Yesterday, we brought you the story of Governor John Bel Edwards vetoing a bill that would’ve required universities to adopt robust protections for free speech on campus. The bill was sponsored by State Rep. Lance Harris (R-Alexandria).
In response, Dan Jackson wrote a column at Campus Reform telling JBE exactly where Louisiana universities are restricting speech. It turns out that Louisiana is one of the nation’s worst when it comes to protecting free speech on university campuses.
From Campus Reform:
The veto in Louisiana is especially galling to the Goldwater Institute, which collaborated with Stanley Kurtz of the Ethics and Public Policy Center to craft the model legislation that served as the framework for HB 269, along with more than a dozen similar bills that have been proposed in other states.
“While Governor Edwards maintained in his veto letter that House Bill 269 was unnecessary to provide speech protections already granted by the First Amendment, there are countless examples of free expression being denied on college campuses,” the Goldwater Institute declared in a press release. “In Louisiana, for instance, speech and assembly activities at Southeastern Louisiana University are limited to a single two-hour time period every seven days—sending the message that free speech is not welcome on campus most of the time.”
The Foundation for Individual Rights in Education (FIRE) has also kept a vigilant eye on the state of free speech at Louisiana’s public colleges and universities, and responded to Edwards’ veto statement by pointing out that it has not identified a single school in the state that does not maintain at least one policy restricting freedom of speech.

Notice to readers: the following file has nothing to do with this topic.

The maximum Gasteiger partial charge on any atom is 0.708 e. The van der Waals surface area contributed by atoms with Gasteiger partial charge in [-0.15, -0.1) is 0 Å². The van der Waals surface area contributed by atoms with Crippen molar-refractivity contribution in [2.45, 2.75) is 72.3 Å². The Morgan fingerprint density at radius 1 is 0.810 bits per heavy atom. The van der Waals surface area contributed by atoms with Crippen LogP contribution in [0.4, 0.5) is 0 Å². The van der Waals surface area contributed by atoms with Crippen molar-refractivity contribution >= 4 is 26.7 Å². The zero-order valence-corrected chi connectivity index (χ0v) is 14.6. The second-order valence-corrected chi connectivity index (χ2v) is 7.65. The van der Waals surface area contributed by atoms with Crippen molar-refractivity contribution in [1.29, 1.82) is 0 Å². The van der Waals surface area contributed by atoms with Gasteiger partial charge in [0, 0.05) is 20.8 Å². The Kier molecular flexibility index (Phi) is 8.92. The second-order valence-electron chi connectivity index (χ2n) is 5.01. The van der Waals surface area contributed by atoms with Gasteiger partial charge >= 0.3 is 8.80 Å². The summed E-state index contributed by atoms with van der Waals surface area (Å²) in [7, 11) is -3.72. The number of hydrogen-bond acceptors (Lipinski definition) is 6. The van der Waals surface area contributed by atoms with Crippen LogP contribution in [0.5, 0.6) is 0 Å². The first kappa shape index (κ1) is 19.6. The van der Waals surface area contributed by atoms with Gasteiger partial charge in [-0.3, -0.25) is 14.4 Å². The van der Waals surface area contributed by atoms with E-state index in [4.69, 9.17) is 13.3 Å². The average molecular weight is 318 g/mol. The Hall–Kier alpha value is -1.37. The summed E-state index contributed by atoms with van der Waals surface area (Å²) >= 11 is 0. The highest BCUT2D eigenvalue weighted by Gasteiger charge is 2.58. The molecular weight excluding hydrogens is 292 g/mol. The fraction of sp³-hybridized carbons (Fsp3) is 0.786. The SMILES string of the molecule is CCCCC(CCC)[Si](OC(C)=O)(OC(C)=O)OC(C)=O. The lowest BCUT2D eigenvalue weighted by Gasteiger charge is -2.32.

On the other hand, FIRE observes that Louisiana does have three schools with “yellow light” ratings for limited speech restrictions, and another six that have earned “red light” ratings for policies that “clearly and substantially” infringe on students’ First Amendment rights.
Louisiana State University even made it into FIRE’s list of the “10 Worst Colleges for Free Speech” in 2016, though the school managed to stay off the list published in 2017.
It seems to me that the legislation was actually needed.
There were two reasons why the legislation was vetoed. The first reason was pure spite. JBE was punishing Lance Harris for opposing his tax and spend agenda.
The second reason is that JBE doesn’t want to hurt his constituents. University administrators who support these speech restrictions are JBE voters. So are the on campus SJW mobs who see themselves as self-appointed speech police. Hell, JBE even had one of the campus SJW ringleaders as an intern.
Lance Harris’s bill was important, it should’ve been signed, and he should bring back next year.